Newest Issue of The Readex Report Now Available: November 2010

In this issue: how digitized newspapers shine a brilliant light on past lives; the profound impact of religion on African-American identity; the Boston Tea Party as perceived by both Colonialists and those loyal to the Crown; and the humor, hype and horror behind the mysterious minced pie. A Light on Past Lives: The Illuminating Effects of Electronic Resources on Biographical Research By James McGrath Morris, author of Pulitzer: A Life in Politics, Print, and Power (HarperCollins, 2010) American Mystery Meat: Unriddling the Mince Pie
Newest Issue of The Readex Report Now Available: November 2010

Searching for Ancient Dead in the Modern Age

Our guest blogger today is SJ Wolfe, Senior Cataloguer at the American Antiquarian Society and Independent Mummyologist 

SJ Wolfe and 19th-century mummy Padihershef

Searching for Ancient Dead in the Modern Age

Meddlesome Medals?

What do the following seven people have in common: Osagyefo Kwame Nkrumah, Peter Ayodele Curtis Joseph, Modibo Keita, Shafie Ahmed el-Sheikh, Samora Machel, Agostinho Neto, Sam Nujoma and Nelson Mandela?  Well surely many things indeed.  For example, if you said they were all important African leaders in the second half of the twentieth century, you would be correct.  Each, however, in addition to any other commonalities, received the Lenin Peace Prize—the Soviet Union’s counterpart to the Nobel Peace Prize. Articles and radio broadcasts monitored, translated, and published in the Foreign Broadcast Information Service (FBIS) Daily Reports discuss the Lenin Peace Prize awards.  By searching on the phrase “Lenin Peace Prize” and limiting results to items from Africa, one gets 22 results in the Readex digital edition of FBIS Daily Reports and Annexes, 1941-1996. Searching for “Lenin Peace Prize” in the Readex database without limiting results by location retrieves some 268 results. Here is one example from the Accra Ghana Domestic Service on how the award was perceived in that country in 1962.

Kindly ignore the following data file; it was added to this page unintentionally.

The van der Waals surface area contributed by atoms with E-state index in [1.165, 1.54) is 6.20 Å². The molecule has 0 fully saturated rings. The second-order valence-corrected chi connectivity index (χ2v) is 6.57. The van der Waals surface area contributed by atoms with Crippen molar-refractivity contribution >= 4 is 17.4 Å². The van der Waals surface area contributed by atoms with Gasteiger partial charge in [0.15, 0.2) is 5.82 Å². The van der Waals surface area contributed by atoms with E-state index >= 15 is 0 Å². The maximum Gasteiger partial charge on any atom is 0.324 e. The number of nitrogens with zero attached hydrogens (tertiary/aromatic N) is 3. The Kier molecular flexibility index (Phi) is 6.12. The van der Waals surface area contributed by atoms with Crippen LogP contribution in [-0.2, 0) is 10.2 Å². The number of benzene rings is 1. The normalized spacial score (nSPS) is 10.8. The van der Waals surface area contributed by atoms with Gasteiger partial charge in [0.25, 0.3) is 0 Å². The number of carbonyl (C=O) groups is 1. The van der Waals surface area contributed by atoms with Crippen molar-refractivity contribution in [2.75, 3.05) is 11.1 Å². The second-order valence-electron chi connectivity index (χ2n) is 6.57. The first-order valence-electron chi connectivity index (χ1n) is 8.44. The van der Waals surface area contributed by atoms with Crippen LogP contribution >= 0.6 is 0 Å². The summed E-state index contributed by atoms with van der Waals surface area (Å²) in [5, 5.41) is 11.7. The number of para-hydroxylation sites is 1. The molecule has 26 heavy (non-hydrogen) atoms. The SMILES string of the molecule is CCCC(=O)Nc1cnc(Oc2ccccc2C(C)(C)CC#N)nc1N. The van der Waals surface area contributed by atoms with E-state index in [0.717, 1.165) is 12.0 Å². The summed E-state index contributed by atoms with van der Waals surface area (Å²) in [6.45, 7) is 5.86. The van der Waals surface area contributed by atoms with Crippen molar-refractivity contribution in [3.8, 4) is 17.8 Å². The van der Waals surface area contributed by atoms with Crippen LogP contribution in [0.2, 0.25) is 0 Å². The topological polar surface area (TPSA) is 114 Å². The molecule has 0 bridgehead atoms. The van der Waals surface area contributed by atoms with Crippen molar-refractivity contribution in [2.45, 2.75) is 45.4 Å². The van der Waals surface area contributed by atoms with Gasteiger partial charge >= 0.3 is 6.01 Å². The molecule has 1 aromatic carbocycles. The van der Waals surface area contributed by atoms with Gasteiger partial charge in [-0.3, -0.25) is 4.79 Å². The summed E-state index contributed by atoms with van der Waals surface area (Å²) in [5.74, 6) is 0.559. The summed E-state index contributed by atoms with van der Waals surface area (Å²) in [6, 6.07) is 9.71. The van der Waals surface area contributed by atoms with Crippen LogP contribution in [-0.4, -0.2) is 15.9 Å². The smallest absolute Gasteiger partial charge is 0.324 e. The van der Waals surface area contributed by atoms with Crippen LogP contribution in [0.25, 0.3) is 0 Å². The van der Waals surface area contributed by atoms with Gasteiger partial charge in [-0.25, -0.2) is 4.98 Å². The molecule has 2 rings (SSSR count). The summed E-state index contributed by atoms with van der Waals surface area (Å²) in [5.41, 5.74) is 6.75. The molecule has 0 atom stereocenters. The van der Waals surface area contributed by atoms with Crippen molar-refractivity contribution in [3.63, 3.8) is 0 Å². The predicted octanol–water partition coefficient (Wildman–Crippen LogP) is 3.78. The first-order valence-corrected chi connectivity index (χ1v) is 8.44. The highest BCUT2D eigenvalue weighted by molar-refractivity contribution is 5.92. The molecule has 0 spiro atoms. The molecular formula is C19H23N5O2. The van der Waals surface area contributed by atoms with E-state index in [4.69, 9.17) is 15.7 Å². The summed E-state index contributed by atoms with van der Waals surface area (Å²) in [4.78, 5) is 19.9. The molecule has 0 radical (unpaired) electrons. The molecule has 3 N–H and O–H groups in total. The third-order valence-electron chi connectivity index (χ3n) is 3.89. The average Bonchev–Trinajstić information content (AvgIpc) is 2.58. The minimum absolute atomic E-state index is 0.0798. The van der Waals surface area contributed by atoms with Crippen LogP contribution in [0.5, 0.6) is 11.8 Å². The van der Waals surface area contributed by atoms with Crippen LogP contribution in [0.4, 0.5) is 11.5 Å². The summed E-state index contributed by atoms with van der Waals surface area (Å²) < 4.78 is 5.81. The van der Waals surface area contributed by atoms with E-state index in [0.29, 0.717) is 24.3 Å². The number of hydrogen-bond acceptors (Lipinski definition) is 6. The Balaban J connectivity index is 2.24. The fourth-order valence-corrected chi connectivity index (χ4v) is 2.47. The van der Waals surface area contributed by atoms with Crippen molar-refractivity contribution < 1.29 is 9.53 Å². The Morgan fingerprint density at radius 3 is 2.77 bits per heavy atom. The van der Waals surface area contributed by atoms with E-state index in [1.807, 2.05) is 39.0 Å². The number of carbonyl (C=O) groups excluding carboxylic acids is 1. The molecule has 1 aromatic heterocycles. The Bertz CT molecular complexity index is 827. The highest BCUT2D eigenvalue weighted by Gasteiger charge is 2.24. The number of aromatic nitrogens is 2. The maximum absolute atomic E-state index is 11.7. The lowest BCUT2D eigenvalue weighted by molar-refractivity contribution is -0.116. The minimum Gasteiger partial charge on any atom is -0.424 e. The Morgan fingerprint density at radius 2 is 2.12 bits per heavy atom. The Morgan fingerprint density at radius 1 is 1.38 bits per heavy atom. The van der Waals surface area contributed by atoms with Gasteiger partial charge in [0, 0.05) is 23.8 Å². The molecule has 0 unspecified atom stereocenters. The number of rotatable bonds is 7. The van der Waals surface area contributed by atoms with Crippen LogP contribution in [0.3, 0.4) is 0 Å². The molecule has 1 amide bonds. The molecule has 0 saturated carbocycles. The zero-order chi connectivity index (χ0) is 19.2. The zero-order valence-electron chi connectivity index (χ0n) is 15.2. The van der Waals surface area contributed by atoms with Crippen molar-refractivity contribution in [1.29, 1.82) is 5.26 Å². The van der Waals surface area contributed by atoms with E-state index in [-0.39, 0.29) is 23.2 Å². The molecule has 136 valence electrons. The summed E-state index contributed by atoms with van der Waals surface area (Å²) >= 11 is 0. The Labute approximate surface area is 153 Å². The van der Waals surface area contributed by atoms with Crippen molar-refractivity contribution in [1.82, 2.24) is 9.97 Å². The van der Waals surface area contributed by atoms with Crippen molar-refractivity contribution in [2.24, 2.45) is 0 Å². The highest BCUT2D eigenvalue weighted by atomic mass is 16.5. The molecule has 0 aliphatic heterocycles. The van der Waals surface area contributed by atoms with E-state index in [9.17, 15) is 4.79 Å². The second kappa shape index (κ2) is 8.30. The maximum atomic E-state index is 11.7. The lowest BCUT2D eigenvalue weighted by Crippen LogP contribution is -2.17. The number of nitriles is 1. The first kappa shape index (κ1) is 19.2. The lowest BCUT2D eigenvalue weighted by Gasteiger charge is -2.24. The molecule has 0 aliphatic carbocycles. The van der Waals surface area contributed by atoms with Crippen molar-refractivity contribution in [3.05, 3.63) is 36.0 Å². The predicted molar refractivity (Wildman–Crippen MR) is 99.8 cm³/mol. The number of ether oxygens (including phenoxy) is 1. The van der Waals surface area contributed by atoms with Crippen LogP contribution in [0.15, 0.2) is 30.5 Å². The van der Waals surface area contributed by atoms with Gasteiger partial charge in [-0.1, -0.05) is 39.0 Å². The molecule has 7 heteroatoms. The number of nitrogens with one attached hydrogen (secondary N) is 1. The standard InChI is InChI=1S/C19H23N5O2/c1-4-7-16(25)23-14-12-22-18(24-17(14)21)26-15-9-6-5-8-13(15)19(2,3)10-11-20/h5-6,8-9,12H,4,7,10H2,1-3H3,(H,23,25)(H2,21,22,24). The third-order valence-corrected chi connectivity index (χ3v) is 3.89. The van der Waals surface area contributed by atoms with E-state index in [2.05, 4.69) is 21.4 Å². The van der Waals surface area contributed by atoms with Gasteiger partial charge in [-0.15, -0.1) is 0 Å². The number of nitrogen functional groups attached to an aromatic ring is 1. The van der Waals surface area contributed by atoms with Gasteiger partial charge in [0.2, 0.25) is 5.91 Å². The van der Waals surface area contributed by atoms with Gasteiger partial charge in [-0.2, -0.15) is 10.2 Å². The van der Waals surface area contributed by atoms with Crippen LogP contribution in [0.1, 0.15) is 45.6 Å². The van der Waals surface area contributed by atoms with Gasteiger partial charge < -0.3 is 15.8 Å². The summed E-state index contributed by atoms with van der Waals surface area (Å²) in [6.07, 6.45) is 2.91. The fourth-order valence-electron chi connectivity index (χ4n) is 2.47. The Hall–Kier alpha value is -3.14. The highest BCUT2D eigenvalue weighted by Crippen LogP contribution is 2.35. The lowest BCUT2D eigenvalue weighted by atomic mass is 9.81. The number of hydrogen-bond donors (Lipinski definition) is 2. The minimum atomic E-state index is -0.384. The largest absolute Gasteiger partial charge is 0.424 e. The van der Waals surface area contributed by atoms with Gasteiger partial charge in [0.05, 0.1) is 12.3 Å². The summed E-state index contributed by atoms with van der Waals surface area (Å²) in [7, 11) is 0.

Meddlesome Medals?

Ships Ahoy! They don't make ships like this anymore

From America's Historical Newspapers

Contrary to this newspaper report that the event would take place in November 1797, the frigate USS Constitution was actually christened and launched at Boston’s naval shipyards the previous month on October 21—213 years ago this fall. During the course of the next two weeks in 1797, a number of newspapers wrote or republished articles about the launching, including the Norwich Packet:

From America's Historical Newspapers (Click image to read full article.)

Ships Ahoy! They don't make ships like this anymore

The Short-Lived Republic of West Florida: A Tale of Deception and Intrigue

Map Credit: Courtesy of the Special Collections Department, University of South Florida. Digitization provided by the USF Libraries Digitization Center.

The Short-Lived Republic of West Florida: A Tale of Deception and Intrigue

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